Which nails to use; basic techniques
Common nails are best for most carpentry because their broad heads won’t pull through the wood. For extra holding power, use coated nails or nails with spiral shanks or annular rings. For cabinetry and other fine work, use finishing nails; hammer them almost home; then use a nail set to sink the heads below the surface of the wood. Fill the holes with putty or wood filler. Buy nails specific to such jobs as roofing, flooring, and installing wallboard.
When joining two pieces of different thicknesses, drive nails through the thin one into the thick one. Use nails three times as long as the thickness of the upper piece so that two-thirds of their lengths will be securely anchored. For more security, drive the nails at angles, slanting toward or away from one another. For maximum strength, drive a long nail through both pieces, and hammer the point over.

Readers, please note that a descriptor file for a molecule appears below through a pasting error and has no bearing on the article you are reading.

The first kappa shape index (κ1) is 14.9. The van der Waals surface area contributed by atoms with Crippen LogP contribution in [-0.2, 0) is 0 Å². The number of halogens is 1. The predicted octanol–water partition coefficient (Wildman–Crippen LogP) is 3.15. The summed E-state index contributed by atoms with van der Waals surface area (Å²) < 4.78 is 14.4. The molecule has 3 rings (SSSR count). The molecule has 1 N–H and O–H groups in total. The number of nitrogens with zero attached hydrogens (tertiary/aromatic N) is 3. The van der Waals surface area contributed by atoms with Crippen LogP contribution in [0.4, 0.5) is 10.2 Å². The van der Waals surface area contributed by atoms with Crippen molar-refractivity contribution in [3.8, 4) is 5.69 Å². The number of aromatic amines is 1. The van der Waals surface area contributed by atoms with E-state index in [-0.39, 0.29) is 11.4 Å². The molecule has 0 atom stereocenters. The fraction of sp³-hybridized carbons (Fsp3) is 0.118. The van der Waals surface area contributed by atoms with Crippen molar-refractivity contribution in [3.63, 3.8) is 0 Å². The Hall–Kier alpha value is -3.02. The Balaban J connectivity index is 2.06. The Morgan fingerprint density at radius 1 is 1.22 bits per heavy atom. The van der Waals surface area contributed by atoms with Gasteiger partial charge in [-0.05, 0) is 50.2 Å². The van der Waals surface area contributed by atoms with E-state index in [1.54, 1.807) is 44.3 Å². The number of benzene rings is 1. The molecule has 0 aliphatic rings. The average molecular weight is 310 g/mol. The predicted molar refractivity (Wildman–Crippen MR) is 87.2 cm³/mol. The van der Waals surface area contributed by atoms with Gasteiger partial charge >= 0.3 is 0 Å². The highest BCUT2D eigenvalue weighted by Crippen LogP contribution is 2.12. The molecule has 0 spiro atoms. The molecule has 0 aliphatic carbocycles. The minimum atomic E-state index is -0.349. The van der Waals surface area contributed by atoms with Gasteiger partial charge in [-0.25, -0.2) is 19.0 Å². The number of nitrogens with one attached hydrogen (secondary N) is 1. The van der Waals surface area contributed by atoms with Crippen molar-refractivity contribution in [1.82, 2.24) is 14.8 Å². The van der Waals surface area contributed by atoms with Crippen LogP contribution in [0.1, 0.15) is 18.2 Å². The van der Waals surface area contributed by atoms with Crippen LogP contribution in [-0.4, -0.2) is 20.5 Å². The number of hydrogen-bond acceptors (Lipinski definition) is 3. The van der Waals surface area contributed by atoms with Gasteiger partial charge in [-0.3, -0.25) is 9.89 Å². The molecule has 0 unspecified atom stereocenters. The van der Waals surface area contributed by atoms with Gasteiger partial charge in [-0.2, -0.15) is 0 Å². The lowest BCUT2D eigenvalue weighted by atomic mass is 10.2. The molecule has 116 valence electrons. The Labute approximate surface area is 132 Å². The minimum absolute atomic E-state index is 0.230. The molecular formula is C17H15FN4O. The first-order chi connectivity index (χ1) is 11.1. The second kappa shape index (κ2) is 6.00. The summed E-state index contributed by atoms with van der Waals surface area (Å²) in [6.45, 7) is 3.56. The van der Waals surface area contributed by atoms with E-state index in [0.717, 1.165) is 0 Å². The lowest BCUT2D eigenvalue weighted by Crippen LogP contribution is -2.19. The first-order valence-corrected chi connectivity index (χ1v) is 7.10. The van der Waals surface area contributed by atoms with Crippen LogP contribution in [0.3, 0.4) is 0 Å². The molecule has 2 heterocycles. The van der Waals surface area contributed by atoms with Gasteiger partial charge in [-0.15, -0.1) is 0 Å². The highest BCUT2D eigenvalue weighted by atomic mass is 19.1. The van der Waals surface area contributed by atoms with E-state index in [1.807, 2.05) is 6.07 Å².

To prevent the wood from splitting, stagger nails rather than placing them along the same grain line. In hardwood, drill pilot holes slightly smaller than the nails. Before driving a nail near the end of a piece, blunt the nails point with a hammer so that the point will shear through the wood instead of wedging it apart.
Use an ordinary 13-or 16-ounce claw hammer for most nailing jobs. Hold a nail between your thumb and forefinger and tap the nail until it stands alone; then strike the head of the nail squarely with increasingly heavy blows. To remove a nail, cushion the hammer’s head with scrap wood and use the claw as a lever.